Oates: Not really; I’m not too worried about that myself. When I write, I take an idea, explore that idea, and push it to an extreme. It’s like a philosophical quest — we take ideas and possibilities and then explore them. It’s like an exercise of pure intellect to push an idea and see the different sides of it.
Buzzfeed: In Jack of Spades you also mention that Rush’s daughter was a linguistics and literary theory major at Brown. Since you were an English major at Syracuse University, is there an important lesson you remember learning while you were there?
Oates: I think it’s less about the specific school you attend and more about how old you are when you start discovering important, life-changing books and authors. Between the ages of 18 and 21 is a very volatile time. Overall, I had great teachers and it was just really wonderful. Since then, I’ve taught at many universities, and the university atmosphere and experience is truly unique. Some people might consider it useless in commercial terms, but it’s very revitalizing and extraordinary for individuals.
Buzzfeed: What book did you read in your formative years that changed your life?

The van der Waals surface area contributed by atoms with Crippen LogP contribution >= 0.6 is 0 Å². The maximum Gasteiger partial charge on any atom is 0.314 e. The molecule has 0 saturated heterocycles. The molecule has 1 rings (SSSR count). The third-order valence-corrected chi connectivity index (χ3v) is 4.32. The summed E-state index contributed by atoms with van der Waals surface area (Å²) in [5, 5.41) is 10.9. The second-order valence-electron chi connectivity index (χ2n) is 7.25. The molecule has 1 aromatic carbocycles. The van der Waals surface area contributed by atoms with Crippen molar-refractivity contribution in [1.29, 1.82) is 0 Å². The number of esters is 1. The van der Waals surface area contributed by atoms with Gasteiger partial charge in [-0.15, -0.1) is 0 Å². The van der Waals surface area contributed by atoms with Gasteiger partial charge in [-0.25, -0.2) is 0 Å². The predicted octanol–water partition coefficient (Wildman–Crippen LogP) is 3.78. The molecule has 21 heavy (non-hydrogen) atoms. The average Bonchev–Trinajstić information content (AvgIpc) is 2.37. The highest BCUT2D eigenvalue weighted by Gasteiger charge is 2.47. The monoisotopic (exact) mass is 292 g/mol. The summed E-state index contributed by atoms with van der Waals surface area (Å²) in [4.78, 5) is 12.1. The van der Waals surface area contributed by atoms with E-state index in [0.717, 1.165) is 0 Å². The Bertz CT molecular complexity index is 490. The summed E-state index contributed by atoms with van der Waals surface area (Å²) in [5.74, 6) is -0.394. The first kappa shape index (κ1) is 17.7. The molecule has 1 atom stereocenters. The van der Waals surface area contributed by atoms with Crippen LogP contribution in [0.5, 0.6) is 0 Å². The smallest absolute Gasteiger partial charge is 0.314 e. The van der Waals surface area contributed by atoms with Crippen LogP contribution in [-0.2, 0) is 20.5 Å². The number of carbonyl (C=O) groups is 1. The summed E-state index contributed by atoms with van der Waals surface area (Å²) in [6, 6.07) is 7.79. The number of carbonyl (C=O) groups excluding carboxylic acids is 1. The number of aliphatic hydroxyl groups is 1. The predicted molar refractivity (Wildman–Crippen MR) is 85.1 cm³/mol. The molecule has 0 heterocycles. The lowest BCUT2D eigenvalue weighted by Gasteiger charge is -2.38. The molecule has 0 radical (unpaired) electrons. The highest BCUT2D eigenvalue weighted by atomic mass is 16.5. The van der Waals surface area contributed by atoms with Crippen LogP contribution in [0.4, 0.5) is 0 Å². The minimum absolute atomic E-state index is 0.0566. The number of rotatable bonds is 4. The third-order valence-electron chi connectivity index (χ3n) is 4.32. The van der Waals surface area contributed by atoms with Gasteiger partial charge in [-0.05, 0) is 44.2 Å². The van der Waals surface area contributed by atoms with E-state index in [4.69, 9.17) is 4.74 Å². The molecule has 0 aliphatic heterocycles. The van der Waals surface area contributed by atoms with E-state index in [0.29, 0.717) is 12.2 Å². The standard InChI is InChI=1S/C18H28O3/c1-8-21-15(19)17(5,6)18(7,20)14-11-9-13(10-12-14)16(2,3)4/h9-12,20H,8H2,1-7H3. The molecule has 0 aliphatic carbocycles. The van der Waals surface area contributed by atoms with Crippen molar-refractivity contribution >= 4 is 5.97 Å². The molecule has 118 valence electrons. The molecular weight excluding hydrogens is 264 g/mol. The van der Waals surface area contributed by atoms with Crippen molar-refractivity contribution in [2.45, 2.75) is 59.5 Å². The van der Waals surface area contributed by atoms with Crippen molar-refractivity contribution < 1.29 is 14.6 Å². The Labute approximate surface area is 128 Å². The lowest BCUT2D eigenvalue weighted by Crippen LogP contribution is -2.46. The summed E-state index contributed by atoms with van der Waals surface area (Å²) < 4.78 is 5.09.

Oates: I read Nietzsche when I was only 18 and I had never heard of Nietzsche before. When I was at Syracuse I minored in philosophy and did a lot of reading on the subject. Philosophy is basically about methodology rather than content; it’s a way of looking at the world and teaches you to question, be skeptical, and not take easy answers. Sometimes it means not taking any answers at all. Those ideas came to me [after I read Nietzsche] when I was 18 and influenced how I think about art and literature.
Buzzfeed: If you could go back in time and tell your teenage self anything, what would you say?
Oates: Most young people are somewhat insecure, so I’m sure that I was insecure. If we could tell our younger selves that things would turn out all right, that would be a good thing. But maybe a sense of faint anxiety about the future is a necessary part of being younger, and maybe that’s a good thing, too. It might be better not to interfere with the younger self at all.
That was in July. As we prepared this issue in September, we received a press release from Labyrinth Books in Princeton. Oates would be appearing there Tuesday, October 27, to discuss her newest book, “The Lost Landscape: A Writer’s Coming of Age.”
The press release calls the book a “memoir of childhood and adolescence,” in which “Oates vividly re-creates the early years of her life in western New York State. The Lost Landscape is an arresting account of the ways in which Oates’s life (and her life as a writer) was shaped by early childhood and how her later work was influenced by a hard-scrabble rural upbringing.”
With “Jack of Spades” fading in the rear view mirror, we looked forward to the latest effort from Oates. As the New York Times reported in its mini-review of the Jack of Spades book:
“Just when you think you’ve got her all figured out, Joyce Carol Oates sneaks up from behind and confounds you yet again.”